By James Barragán, The Texas Tribune
“Texas senators draw lots to determine how long their terms will be” was first published by The Texas Tribune, a nonprofit, nonpartisan media organization that informs Texans — and engages with them — about public policy, politics, government and statewide issues.
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It was the luck of the draw for Texas senators on Wednesday as they drew lots to decide which half of them would get two-year terms and which would get four-year terms.
The practice is outlined in Article 3, Section 3, of the Texas Constitution, which calls for “Senators elected after each apportionment [redistricting]” to be divided into two classes: one that will serve a four-year term and the other to serve a two-year term. That keeps Senate district elections staggered every two years. After that, senators serve four-year terms for the rest of the decade.
On Wednesday, each of the chamber’s 31 lawmakers walked to the front of the chamber and drew lots by picking an envelope that held a pill-shaped capsule. Inside the capsules were numbers: Even numbers meant two-year terms, and odd were for four-year terms.
“I’m sure each and every one of you are happy with what you drew, right?” Lt. Gov. Dan Patrick joked.
Sixteen senators had Lady Fortune on their side and drew four-year terms, and fifteen unlucky souls will have to run for reelection in two years.
That did nothing to dampen the spirits of Sen. Drew Springer, R-Muenster, who drew a two-year term after drawing the number of his district: 30.
“It was pretty lighthearted,” said Springer, who was tracking his chances for a four-year term by using a vote sheet.
Senators drew lots in alphabetical order, and by the time it was his turn, Springer had only a 1 in 4 chance of getting a four-year-term.
Sen. Kelly Hancock, R-North Richland Hills, had better luck after drawing the number of his district, 9, for a four-year term.
“Kinda cool,” he tweeted. “Odd numbers mean a 4-year term. Honored to serve!”
Sen. César Blanco, D-El Paso, was among the first to draw and ended up with a two-year term.
“As a former House member I’m used to this, so it’s no big deal,” said Blanco, who served in the House, where state representatives are up for reelection every two years, from 2015-21. “It’s always healthy for us to reach out and listen to voters and get their sense of what’s important to them. It is what it is, and I’ll continue to campaign until 2024.”
On the chamber floor, the mood was light and jovial during the drawing, with senators exchanging jokes. After a fellow lawmaker drew a two-year term, Blanco quipped, “It’s a tough pill to swallow, isn’t it?” in reference to the capsule’s shape.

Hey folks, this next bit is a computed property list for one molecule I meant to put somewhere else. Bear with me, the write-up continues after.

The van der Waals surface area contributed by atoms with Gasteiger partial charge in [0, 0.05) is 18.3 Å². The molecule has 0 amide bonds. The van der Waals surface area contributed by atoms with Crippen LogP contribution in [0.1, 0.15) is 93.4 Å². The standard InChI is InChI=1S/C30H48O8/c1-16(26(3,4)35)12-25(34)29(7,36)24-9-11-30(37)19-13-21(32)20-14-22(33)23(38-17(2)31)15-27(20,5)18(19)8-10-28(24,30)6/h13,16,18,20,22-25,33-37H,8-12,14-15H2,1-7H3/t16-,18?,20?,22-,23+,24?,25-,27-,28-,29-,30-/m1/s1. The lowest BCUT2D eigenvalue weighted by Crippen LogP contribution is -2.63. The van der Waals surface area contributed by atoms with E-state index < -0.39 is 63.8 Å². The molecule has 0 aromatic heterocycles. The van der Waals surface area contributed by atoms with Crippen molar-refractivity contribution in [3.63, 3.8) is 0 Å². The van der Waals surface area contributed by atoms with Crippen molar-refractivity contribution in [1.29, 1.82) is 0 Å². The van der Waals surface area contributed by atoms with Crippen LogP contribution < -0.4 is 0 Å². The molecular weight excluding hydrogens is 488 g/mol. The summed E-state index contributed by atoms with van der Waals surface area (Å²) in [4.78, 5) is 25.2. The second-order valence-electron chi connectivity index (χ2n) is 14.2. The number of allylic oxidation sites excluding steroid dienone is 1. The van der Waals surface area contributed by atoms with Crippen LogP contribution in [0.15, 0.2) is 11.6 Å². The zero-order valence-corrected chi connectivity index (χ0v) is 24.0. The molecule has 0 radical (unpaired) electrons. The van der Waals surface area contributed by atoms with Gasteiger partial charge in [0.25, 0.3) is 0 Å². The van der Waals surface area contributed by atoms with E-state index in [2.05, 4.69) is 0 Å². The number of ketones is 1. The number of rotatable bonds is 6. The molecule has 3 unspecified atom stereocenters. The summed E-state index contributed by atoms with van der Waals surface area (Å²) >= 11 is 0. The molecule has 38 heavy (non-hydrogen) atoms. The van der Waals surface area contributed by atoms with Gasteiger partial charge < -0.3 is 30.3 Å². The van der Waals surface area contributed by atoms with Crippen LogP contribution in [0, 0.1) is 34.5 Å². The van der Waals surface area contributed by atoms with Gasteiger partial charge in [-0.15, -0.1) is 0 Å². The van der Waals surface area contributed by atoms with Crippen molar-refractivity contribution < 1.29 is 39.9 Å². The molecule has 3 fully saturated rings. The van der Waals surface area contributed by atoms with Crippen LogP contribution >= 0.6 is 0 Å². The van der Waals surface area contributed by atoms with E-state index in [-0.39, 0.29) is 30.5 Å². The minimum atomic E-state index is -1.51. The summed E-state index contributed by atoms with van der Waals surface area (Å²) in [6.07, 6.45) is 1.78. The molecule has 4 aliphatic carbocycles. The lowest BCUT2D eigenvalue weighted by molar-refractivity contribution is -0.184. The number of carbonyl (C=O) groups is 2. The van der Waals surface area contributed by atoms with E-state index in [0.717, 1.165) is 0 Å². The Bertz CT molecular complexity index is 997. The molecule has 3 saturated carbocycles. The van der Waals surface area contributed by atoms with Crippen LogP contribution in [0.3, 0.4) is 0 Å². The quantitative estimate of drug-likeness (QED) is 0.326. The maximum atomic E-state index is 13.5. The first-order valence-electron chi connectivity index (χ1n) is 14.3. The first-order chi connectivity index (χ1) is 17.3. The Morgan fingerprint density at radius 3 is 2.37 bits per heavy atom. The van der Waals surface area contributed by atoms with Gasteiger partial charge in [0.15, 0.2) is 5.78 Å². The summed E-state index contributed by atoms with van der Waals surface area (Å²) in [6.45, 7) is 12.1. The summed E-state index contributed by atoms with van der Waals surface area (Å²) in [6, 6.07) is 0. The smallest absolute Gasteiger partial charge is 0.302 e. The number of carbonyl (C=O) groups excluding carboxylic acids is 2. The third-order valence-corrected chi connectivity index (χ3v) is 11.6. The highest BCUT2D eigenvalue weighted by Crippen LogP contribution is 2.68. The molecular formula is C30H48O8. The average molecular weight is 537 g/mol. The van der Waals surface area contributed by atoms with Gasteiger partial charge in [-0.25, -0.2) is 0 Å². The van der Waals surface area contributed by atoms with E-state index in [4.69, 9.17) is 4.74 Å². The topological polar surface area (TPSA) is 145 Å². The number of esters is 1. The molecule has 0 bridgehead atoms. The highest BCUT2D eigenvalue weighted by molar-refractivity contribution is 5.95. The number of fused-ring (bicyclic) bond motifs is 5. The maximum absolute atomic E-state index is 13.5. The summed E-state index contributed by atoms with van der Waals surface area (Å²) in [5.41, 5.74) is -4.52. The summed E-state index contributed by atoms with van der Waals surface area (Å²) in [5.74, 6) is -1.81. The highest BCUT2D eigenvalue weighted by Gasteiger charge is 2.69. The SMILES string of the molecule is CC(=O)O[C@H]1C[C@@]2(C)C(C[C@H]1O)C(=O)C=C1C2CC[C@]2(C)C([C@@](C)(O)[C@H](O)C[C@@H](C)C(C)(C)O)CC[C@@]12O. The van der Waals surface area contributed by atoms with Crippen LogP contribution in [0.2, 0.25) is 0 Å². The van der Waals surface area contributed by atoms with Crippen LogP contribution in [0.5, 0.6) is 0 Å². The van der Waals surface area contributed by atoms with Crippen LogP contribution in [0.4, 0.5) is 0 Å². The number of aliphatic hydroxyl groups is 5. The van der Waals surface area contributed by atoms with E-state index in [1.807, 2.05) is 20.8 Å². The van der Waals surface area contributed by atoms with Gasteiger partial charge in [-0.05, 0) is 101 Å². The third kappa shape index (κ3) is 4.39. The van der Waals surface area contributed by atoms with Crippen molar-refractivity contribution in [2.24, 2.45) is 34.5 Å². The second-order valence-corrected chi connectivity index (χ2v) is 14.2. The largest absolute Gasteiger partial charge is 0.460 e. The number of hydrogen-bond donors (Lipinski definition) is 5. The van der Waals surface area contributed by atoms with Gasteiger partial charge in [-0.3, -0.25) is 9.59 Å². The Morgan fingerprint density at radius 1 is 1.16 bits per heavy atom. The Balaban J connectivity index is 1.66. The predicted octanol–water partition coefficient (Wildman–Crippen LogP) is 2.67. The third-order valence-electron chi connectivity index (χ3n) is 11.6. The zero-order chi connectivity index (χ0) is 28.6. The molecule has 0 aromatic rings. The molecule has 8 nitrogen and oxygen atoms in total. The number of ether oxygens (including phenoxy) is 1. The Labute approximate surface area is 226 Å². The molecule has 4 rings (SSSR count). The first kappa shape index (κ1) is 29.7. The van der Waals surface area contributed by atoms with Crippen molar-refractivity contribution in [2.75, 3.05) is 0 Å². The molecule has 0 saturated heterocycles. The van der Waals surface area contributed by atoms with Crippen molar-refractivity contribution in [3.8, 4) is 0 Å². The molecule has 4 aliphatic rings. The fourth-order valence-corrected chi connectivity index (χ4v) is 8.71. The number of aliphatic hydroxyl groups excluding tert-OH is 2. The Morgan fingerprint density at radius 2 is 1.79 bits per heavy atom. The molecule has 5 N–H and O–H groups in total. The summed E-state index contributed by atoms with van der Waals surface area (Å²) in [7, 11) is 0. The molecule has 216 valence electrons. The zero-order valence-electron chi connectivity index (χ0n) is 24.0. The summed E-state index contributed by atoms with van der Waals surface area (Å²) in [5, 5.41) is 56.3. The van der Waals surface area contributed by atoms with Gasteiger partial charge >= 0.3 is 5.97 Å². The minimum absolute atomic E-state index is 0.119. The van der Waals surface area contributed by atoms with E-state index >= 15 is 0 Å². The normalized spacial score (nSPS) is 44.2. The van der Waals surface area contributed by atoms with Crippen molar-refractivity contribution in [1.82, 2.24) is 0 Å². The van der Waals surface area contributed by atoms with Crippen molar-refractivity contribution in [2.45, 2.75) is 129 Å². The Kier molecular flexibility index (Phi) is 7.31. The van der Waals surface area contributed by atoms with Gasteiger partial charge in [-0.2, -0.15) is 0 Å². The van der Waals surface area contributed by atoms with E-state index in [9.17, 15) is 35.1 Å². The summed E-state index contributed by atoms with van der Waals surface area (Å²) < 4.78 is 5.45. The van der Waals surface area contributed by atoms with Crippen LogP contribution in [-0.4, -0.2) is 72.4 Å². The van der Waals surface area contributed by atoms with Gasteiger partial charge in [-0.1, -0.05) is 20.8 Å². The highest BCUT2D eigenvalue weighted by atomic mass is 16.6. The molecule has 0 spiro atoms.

Sen. Paul Bettencourt, R-Houston, who also drew a two-year term joked, “Well, I have happy political consultants.”
All eyes were on Sen. John Whitmire, a longtime Democrat who has announced plans to leave the chamber to run for Houston mayor after the session, and Judith Zaffirini, a Laredo Democrat who is second in seniority to Whitmire.
Whitmire drew a two-year term, and Zaffirni drew a four-year term.
Three freshmen senators drew two-year terms, including Democrat Morgan LaMantia of South Padre Island, who was in the tightest race in the Senate last year. The two other freshmen, Republicans Kevin Sparks of Midland and Mayes Middleton of Galveston, both drew four-year terms.
Springer said the two-year term would not change how he approaches his job and could have its advantages.
“The advantage of the two years is while you turn around and run again, you just won in a brand new district map, what’s the odds that in one session folks are gonna turn around and want to vote you out?” he said. “Most of the maps are pretty solid Republican or Democrat.”
If senators with two-year terms win their next election, Springer said, they have the option to run for a higher office without giving up their Senate seat in the next statewide election cycle in 2026.
Springer added that senators do not expect to have to draw lots again in 2025 after the chamber voted Wednesday to take up redistricting again to make sure the process complied with Texas law requiring lawmakers to redraw the state’s political maps in the first regular session after the decennial census results are published.
He said that Sen. Joan Huffman, a Houston Republican who will lead the redistricting committee, told Republican lawmakers that if the map’s lines are not changed, there should be no need for senators to redraw lots next session. (Huffman drew a two-year term.)
Here is a full list of the two- and four-year terms:
This article originally appeared in The Texas Tribune at https://www.texastribune.org/2023/01/11/texas-senate-2023-terms/.
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